Notice the invitation in verse 13, “Whatever you ask.” This is a large invitation. Please notice that Jesus did not say, whatever you demand. He said, “Whatever you ask.” Asking assumes humility. This is very important if we are to reach the possibilities of prayer. The asking can be anytime, immediately, right now, without any delay. Whatever you ask. And we may add, whenever you wish to ask.
Notice the connection as Jesus said, “Whatever you ask in my name.” Our names do not really count very much in heaven. Our names are useless. We are sinners. We need first of all to come to the Savior, then we can ask in His name. No name but His name. Be very sure that you catch that in the words of Jesus. We don’t go any other route. We have no other name that we can use in prayer to get through to God. Jesus said, “Whatever you ask in my name.” It makes no difference how holy anyone else may have been—nobody’s name can take the place of Jesus’ name in this directive He gave us.
There is an object or goal in contacting God: His glory. Jesus said that He would answer the prayer in His name that the Father may be glorified. The glory of God is the object of prayer. So, when you connect with God, be sure that you pray for His glory.
I learned once of a lovely home high in the mountains in Europe where needy people could find help. It was built specially to care for missionaries and Christian workers. Some were broken in spirit and some broken in body. The testimony reported many wonderful answers to prayer because they prayed for the glory of God. When they prayed for the healing of the broken spirit or the broken body, they would simply ask the Lord to do what would be for His highest glory. Many of them were wonderfully healed.
“Whatever you ask in my name, “Jesus said, “that I will do that the Father may be glorified in the Son.” So, connect with God, my friend, for your possibilities in prayer.
Then Jesus said we must Accept the Limit.
There is a restriction in verse 14, “If you ask anything in my name.” We found that phrase in verse 13, too, “in my name.” Let us think about that again. When Jesus prayed to God before He was crucified, He prayed, “Not my will, but thine be done.” I wonder whether this phrase, “in my name,” may not reflect something of that same attitude. When we ask according to our needs we must do so in the name of Jesus. That means that we will submit ourselves to whatever He knows is best.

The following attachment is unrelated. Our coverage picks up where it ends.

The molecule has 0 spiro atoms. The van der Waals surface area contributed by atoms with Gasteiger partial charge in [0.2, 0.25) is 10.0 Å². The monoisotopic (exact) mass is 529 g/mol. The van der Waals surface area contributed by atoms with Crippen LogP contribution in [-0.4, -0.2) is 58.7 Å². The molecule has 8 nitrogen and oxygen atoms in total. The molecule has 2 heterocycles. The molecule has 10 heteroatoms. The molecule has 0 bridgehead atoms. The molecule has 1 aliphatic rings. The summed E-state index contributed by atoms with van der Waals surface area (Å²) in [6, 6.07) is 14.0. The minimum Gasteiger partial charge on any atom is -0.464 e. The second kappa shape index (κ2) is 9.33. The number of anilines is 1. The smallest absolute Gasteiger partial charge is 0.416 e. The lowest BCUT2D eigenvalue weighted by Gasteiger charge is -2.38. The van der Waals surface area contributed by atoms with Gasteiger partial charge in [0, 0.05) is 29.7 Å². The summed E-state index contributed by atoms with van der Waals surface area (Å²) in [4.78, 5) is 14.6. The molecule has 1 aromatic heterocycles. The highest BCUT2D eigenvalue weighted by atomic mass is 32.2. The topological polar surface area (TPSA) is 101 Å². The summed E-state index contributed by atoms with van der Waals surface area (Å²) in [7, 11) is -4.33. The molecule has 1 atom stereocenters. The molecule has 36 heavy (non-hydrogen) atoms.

I learned when I studied verse 14 that there is a condition attached to the asking, “If you shall ask anything.” Our dependence on the Lord is expressed that way. We do not order God around or issue commands. We make requests. We ask the Lord in His name. Then we get the answers to our prayers.
This directive means that in order to do business with God in the name of Jesus, our requests must be in harmony with His will. Be sure you understand this, my friend: accept the limit.
Jesus said also, we must Reflect His Love.
Again, there is a condition expressed, “If you love me.” The word love used in verse 15 is the word for divine love, called in Greek, “Agape.” It’s that love that does not really require response to be exercised. The expression of this kind of love simply pours itself out.
Jesus is here really saying, “If you keep on loving me,” as though the act was already in progress. The evidence of that love will be keeping His commandments. It will be love in action: the action of obedience. Listen, my friend, don’t pray what you don’t do. Obedience to the commandments of Jesus expresses our love, reflects His love, and relates to prayer.
These directives carefully followed will bring you great possibilities in prayer: first, connect with God; second, accept the limit; third, reflect Jesus’ love.
We all need the help of meaningful prayer. Here are great possibilities for you in your personal prayer life. What does prayer mean to you? I challenge you to operate on these directives so you will achieve real possibilities in personal prayer.
My friend, was this teaching helpful? If you’d like a copy, either in print or on an audio CD, just contact us and ask for it by the title. Or log onto our website heraldsofhope.org
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And when you contact us, you can request our Bible Study Guide, Hope Herald. It follows these radio programs and will help you learn more about what we’re studying from John’s Gospel. So, ask for your free copy of Hope Herald today.
Here’s the contact information again. Our email address is email@example.com. Or write to Hope for Today, Box 3, Breezewood, Pennsylvania 15533. Remember, you can request a free copy of this teaching. It’s available in print or on an audio CD. And you can also request a free copy of our newest publication, Hope Herald. It will help you gain more value from our study in John.
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Now, I urge you to tune in next week as Pastor J. Mark continues our study from John’s Gospel. You won’t want to miss it. And until then, keep looking to Jesus. He’ll give you hope for today!